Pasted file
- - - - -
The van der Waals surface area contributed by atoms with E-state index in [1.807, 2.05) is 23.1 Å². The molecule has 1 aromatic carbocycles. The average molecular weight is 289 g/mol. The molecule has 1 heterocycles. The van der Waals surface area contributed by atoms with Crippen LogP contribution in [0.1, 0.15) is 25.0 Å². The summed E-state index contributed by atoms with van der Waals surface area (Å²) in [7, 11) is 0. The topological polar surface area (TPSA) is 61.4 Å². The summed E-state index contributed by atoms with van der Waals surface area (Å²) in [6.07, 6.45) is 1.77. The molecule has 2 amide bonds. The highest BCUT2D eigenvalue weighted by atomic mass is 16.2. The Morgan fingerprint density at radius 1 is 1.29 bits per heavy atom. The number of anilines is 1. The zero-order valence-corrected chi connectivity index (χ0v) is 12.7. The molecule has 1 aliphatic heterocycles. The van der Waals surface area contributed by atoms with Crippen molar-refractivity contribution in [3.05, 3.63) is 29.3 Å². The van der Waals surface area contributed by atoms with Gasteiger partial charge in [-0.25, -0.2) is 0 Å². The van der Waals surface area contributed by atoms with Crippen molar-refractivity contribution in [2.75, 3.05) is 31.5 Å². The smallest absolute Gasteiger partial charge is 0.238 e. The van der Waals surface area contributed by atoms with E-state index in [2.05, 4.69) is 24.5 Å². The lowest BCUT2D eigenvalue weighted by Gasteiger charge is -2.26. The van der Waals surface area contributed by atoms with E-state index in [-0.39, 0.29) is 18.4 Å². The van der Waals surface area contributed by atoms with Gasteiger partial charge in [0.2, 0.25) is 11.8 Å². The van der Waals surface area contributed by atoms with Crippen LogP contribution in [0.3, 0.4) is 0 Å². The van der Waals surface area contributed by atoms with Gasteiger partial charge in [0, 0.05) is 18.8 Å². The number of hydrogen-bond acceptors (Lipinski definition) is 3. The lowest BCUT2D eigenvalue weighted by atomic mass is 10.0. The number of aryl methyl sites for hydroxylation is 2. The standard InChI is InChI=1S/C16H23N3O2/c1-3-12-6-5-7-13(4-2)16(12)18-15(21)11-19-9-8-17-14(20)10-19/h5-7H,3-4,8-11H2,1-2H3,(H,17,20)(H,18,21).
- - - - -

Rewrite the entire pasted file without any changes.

The van der Waals surface area contributed by atoms with E-state index in [1.807, 2.05) is 23.1 Å². The molecule has 1 aromatic carbocycles. The average molecular weight is 289 g/mol. The molecule has 1 heterocycles. The van der Waals surface area contributed by atoms with Crippen LogP contribution in [0.1, 0.15) is 25.0 Å². The summed E-state index contributed by atoms with van der Waals surface area (Å²) in [7, 11) is 0. The topological polar surface area (TPSA) is 61.4 Å². The summed E-state index contributed by atoms with van der Waals surface area (Å²) in [6.07, 6.45) is 1.77. The molecule has 2 amide bonds. The highest BCUT2D eigenvalue weighted by atomic mass is 16.2. The Morgan fingerprint density at radius 1 is 1.29 bits per heavy atom. The number of anilines is 1. The zero-order valence-corrected chi connectivity index (χ0v) is 12.7. The molecule has 1 aliphatic heterocycles. The van der Waals surface area contributed by atoms with Crippen molar-refractivity contribution in [3.05, 3.63) is 29.3 Å². The van der Waals surface area contributed by atoms with Gasteiger partial charge in [-0.25, -0.2) is 0 Å². The van der Waals surface area contributed by atoms with Crippen molar-refractivity contribution in [2.75, 3.05) is 31.5 Å². The smallest absolute Gasteiger partial charge is 0.238 e. The van der Waals surface area contributed by atoms with E-state index in [2.05, 4.69) is 24.5 Å². The lowest BCUT2D eigenvalue weighted by Gasteiger charge is -2.26. The van der Waals surface area contributed by atoms with E-state index in [-0.39, 0.29) is 18.4 Å². The van der Waals surface area contributed by atoms with Gasteiger partial charge in [0.2, 0.25) is 11.8 Å². The van der Waals surface area contributed by atoms with Crippen LogP contribution in [0.3, 0.4) is 0 Å². The van der Waals surface area contributed by atoms with Gasteiger partial charge in [0, 0.05) is 18.8 Å². The number of hydrogen-bond acceptors (Lipinski definition) is 3. The lowest BCUT2D eigenvalue weighted by atomic mass is 10.0. The number of aryl methyl sites for hydroxylation is 2. The standard InChI is InChI=1S/C16H23N3O2/c1-3-12-6-5-7-13(4-2)16(12)18-15(21)11-19-9-8-17-14(20)10-19/h5-7H,3-4,8-11H2,1-2H3,(H,17,20)(H,18,21).